## Abstract

Aim. The lack of large-angle correlations in the fluctuations of the cosmic microwave background (CMB) conflicts with predictions of slow-roll inflation. But while probabilities (≲ 0.24%) for the missing correlations disfavour the conventional picture at ζ 3σ, factors not associated with the model itself may be contributing to the tension. Here we aim to show that the absence of large-angle correlations is best explained with the introduction of a non-zero minimum wave number k_{min} for the fluctuation power spectrum P(k). Methods. We assumed that quantum fluctuations were generated in the early Universe with a well-defined power spectrum P(k), although with a cut-off k_{min}≠ 0. We then re-calculated the angular correlation function of the CMB and compared it with Planck observations. Results. The Planck 2013 data rule out a zero k_{min} at a confidence level exceeding 8σ. Whereas purely slow-roll inflation would have stretched all fluctuations beyond the horizon, producing a P(k) with k_{min} = 0 - and therefore strong correlations at all angles - a k_{min} ≠ 0 would signal the presence of a maximum wavelength at the time (t_{dec}) of decoupling. This argues against the basic inflationary paradigm, and perhaps even suggests non-inflationary alternatives, for the origin and growth of perturbations in the early Universe. In at least one competing cosmology, the R_{h} = ct universe, the inferred k_{min} corresponds to the gravitational radius at t_{dec}.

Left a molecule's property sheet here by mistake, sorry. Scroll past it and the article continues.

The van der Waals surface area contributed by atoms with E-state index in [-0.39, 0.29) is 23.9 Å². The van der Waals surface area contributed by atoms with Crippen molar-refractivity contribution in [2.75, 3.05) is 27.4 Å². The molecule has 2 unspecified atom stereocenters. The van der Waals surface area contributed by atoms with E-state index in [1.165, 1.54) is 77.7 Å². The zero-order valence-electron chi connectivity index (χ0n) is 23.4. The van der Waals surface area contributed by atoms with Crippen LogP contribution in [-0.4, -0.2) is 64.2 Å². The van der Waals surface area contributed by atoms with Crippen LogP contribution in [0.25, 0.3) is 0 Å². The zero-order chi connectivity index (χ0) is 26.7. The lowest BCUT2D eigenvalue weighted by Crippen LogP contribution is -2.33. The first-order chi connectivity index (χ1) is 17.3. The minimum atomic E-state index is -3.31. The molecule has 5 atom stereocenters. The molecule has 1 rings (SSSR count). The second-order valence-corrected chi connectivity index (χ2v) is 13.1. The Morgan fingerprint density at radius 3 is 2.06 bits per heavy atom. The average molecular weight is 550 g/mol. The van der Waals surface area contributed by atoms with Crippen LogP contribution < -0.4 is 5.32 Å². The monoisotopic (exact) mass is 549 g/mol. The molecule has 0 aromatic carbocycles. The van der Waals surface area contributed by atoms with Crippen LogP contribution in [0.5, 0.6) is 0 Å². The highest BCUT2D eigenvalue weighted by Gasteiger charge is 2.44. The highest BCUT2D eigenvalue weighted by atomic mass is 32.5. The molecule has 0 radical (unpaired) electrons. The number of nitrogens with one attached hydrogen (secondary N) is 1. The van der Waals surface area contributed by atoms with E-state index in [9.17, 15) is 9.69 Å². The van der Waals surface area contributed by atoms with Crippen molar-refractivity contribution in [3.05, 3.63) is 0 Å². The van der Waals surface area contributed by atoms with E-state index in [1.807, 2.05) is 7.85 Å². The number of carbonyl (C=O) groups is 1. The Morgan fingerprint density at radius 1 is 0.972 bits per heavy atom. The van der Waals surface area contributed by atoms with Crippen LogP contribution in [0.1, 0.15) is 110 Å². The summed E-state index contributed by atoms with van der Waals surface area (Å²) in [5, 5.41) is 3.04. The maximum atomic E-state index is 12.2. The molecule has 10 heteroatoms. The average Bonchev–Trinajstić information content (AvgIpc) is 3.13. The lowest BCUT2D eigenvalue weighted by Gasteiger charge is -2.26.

Original language | English (US) |
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Article number | A87 |

Journal | Astronomy and astrophysics |

Volume | 610 |

DOIs | |

State | Published - Feb 1 2018 |

## Keywords

- Cosmic background radiation
- Cosmology: Observations
- Cosmology: Theory
- Early Universe
- Inflation
- Large-scale structure of Universe

## ASJC Scopus subject areas

- Astronomy and Astrophysics
- Space and Planetary Science